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9 horse riding bad habits to avoid

By Anne Forsberg


Updated on

When we watch good riders it sometimes seems like they are not doing that much at all. This is because they have developed a balance and awareness that make it seem like they are riding effortlessly. They have good posture, grips, and their body is well positioned to deliver their cues to the horse. All of these skills take many years to learn and even more to perfect. Along the way you are likely to pick up some bad habits. Bad habits are inevitable part of learning any skill. However it is important to be aware of what constitutes a bad habit and what you need to do to fix them.

Here are some of the main offenders that you are likely to see in horseback riding:



Slouched Rider

When learning to ride a horse one of the first things you are told is to keep your shoulders back. When we slouch our shoulders it compromises our seat position. In the perfect riding position you should have your shoulder blades together and be tall in the seat. Often instructors will advise you to image that you have a parachute on your back in order to get you to sit more upright.

Looking Down

Looking down is a bad habit that some riders develop over time. They may look down when they are distracted or perhaps their posture naturally forces them to look downwards. If a rider is looking down it means that their focus is pointing downwards. The horse will sense this and will want to yield or stop

Looking up also ensures that you maintain the correct body alignment and is also important so that you can plan our movement and range.

Leaning Forward

Leaning forward may be sometimes necessary depending on the type of riding that you doing. For example if you are jumping you will lean forward during the jump.

However, leaning forward can throw off your center of gravity.

It can also be dangerous as a sudden halt is more likely to result in you being thrown from the saddle as you will not have a sufficiently strong seat.


Straight Arms

Many people unintentionally ride with a straight or rigid arm. This causes a braced and backward contact with the horse’s mouth because the arm can’t follow the horse’s head and neck. If the rider’s arm is rigid with a straight elbow, all the weight of the contact is in the rider’s hands and forearms, and the horse can’t properly respond to the rein aids.

The braced contact also makes it hard for the horse to decipher the difference between leg and rein cues and this can sometimes make it difficult to halt and yield.

Ideally the rider will have soft arms with their elbows tucked in and be seated in an upright position.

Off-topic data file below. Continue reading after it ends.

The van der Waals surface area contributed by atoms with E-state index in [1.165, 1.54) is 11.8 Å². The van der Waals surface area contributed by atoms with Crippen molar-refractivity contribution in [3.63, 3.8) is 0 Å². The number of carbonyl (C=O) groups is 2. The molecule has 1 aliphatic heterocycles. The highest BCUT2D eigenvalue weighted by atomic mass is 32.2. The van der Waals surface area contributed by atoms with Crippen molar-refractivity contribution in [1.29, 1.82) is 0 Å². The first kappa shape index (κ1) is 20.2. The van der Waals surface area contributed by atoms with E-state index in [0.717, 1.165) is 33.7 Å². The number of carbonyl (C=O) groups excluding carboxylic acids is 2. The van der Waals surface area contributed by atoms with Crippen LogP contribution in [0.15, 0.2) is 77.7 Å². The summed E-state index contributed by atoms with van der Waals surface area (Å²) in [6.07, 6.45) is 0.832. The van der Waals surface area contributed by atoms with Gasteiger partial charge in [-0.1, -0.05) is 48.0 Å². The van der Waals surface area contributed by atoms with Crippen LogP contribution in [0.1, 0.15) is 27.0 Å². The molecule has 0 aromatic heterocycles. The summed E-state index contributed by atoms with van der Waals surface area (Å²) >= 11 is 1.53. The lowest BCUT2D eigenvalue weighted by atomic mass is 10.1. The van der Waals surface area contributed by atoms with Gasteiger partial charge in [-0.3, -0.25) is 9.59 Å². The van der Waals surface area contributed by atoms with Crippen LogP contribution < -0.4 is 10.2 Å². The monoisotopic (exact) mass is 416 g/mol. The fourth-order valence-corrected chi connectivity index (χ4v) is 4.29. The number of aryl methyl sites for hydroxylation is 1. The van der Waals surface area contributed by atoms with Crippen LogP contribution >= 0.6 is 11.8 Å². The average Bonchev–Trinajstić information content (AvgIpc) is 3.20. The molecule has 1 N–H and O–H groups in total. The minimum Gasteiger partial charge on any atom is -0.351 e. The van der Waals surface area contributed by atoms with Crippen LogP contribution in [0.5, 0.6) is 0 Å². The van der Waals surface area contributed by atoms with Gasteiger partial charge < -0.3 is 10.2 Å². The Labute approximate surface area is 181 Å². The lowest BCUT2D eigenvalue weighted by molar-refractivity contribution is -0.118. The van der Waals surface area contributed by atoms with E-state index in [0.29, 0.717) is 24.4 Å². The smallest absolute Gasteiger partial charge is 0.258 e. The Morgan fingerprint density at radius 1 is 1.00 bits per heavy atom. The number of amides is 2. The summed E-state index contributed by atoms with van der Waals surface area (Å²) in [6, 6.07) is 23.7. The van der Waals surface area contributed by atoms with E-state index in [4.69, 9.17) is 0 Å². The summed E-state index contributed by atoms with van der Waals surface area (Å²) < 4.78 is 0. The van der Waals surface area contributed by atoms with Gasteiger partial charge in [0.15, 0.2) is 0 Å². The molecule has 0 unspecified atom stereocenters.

Heels Up

“Heels Down” is one of the most common phrases of advice that is given to horse riders.

A good riding position is when a rider is sitting with their ear, hip, shoulder, and heel in a vertical line. The idea is to allow the leg to rest in a good position to ride and gait if needed

If the rider lets their heel float upwards by pushing their weight into the balls of their feet then it will distort this line. When this line is distorted it affects comfort, stability, and the riders ability to effectively cue the horse.


Toes Out

Toes out is a common positional fault that often signals a lack of control on the part of the rider.

If you have your toes out when riding then you will most likely have limited use of your lower leg. If your toes are pointed out it also means that your knees are turned out and that your things are lifting from the saddle

Sitting Crooked

Sitting crooked like many other points on the list means that your overall riding posture is poor. Poor posture and a crooked seat impedes your ability to cue the horse.

If you are not balanced and in alignment it means that horse will feel your weight and strength at some points more than others and may get confused about


Elbows Out

As mentioned in the point above you should ideally have soft hands with your elbows tucked in. Sticking your elbows out during riding is another common hand position mistake that negatively affects your riding cues.

If your elbows stick out it creates too much resistance in the horse’s mouth in a similar way as described in the straight arms habit. The heavy resistance makes it difficult for the horse to feel your cues.

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About Anne Forsberg

Anne has been riding since she was only 5 years old and she's been obsessed with horses ever since. An avid horsewoman now, she loves horses and this sport more than anything else, sharing stories and info that she hopes will be helpful and meaningful to anyone who's on their path to become a better horse owner, a better rider and why not, a better person. Learn more about Seriously Equestrian's Editorial Process.